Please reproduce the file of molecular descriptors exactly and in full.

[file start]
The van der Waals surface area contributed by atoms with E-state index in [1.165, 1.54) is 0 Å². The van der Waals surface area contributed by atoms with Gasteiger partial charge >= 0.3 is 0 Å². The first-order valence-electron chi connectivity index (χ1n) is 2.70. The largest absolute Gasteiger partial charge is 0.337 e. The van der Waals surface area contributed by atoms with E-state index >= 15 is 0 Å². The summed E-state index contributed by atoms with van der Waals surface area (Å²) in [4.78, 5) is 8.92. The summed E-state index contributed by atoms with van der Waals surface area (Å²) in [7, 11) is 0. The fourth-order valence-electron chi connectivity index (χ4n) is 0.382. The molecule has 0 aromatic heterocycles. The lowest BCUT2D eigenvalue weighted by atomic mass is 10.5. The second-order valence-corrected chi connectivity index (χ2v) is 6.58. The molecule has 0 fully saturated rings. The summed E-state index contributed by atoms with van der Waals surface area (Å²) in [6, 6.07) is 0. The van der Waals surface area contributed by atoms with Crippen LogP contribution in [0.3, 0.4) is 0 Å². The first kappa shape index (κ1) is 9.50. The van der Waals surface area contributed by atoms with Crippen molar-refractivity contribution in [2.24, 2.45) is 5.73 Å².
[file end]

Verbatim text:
The van der Waals surface area contributed by atoms with E-state index in [1.165, 1.54) is 0 Å². The van der Waals surface area contributed by atoms with Gasteiger partial charge >= 0.3 is 0 Å². The first-order valence-electron chi connectivity index (χ1n) is 2.70. The largest absolute Gasteiger partial charge is 0.337 e. The van der Waals surface area contributed by atoms with E-state index >= 15 is 0 Å². The summed E-state index contributed by atoms with van der Waals surface area (Å²) in [4.78, 5) is 8.92. The summed E-state index contributed by atoms with van der Waals surface area (Å²) in [7, 11) is 0. The fourth-order valence-electron chi connectivity index (χ4n) is 0.382. The molecule has 0 aromatic heterocycles. The lowest BCUT2D eigenvalue weighted by atomic mass is 10.5. The second-order valence-corrected chi connectivity index (χ2v) is 6.58. The molecule has 0 fully saturated rings. The summed E-state index contributed by atoms with van der Waals surface area (Å²) in [6, 6.07) is 0. The van der Waals surface area contributed by atoms with Crippen LogP contribution in [0.3, 0.4) is 0 Å². The first kappa shape index (κ1) is 9.50. The van der Waals surface area contributed by atoms with Crippen molar-refractivity contribution in [2.24, 2.45) is 5.73 Å².